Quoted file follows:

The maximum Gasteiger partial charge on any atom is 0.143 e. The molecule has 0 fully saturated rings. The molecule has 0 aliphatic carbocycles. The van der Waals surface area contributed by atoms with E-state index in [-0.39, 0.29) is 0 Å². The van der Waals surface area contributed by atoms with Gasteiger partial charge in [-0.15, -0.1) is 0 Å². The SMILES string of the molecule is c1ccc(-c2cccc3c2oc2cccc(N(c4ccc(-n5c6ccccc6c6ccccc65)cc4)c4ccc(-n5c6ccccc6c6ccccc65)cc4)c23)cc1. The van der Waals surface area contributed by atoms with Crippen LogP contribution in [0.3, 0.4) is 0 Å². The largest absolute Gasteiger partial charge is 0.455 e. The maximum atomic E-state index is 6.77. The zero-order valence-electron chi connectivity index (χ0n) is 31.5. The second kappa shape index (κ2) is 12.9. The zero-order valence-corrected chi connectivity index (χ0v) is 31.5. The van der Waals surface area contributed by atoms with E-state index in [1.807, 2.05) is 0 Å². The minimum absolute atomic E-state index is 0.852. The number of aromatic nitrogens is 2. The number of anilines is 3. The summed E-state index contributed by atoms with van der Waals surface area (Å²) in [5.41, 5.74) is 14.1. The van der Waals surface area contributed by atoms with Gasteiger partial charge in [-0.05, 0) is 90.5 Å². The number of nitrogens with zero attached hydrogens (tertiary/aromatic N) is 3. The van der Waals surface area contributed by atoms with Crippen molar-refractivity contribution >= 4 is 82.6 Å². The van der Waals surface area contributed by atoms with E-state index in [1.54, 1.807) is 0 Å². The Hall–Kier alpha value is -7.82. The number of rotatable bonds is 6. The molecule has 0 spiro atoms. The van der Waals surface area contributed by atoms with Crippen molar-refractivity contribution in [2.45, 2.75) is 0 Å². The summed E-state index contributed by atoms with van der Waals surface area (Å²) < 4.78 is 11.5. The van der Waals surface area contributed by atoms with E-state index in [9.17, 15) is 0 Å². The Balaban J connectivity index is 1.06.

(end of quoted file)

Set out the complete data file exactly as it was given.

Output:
The maximum Gasteiger partial charge on any atom is 0.143 e. The molecule has 0 fully saturated rings. The molecule has 0 aliphatic carbocycles. The van der Waals surface area contributed by atoms with E-state index in [-0.39, 0.29) is 0 Å². The van der Waals surface area contributed by atoms with Gasteiger partial charge in [-0.15, -0.1) is 0 Å². The SMILES string of the molecule is c1ccc(-c2cccc3c2oc2cccc(N(c4ccc(-n5c6ccccc6c6ccccc65)cc4)c4ccc(-n5c6ccccc6c6ccccc65)cc4)c23)cc1. The van der Waals surface area contributed by atoms with Crippen LogP contribution in [0.3, 0.4) is 0 Å². The largest absolute Gasteiger partial charge is 0.455 e. The maximum atomic E-state index is 6.77. The zero-order valence-electron chi connectivity index (χ0n) is 31.5. The second kappa shape index (κ2) is 12.9. The zero-order valence-corrected chi connectivity index (χ0v) is 31.5. The van der Waals surface area contributed by atoms with E-state index in [1.807, 2.05) is 0 Å². The minimum absolute atomic E-state index is 0.852. The number of aromatic nitrogens is 2. The number of anilines is 3. The summed E-state index contributed by atoms with van der Waals surface area (Å²) in [5.41, 5.74) is 14.1. The van der Waals surface area contributed by atoms with Gasteiger partial charge in [-0.05, 0) is 90.5 Å². The number of nitrogens with zero attached hydrogens (tertiary/aromatic N) is 3. The van der Waals surface area contributed by atoms with Crippen molar-refractivity contribution >= 4 is 82.6 Å². The van der Waals surface area contributed by atoms with E-state index in [1.54, 1.807) is 0 Å². The Hall–Kier alpha value is -7.82. The number of rotatable bonds is 6. The molecule has 0 spiro atoms. The van der Waals surface area contributed by atoms with Crippen molar-refractivity contribution in [2.45, 2.75) is 0 Å². The summed E-state index contributed by atoms with van der Waals surface area (Å²) < 4.78 is 11.5. The van der Waals surface area contributed by atoms with E-state index in [9.17, 15) is 0 Å². The Balaban J connectivity index is 1.06.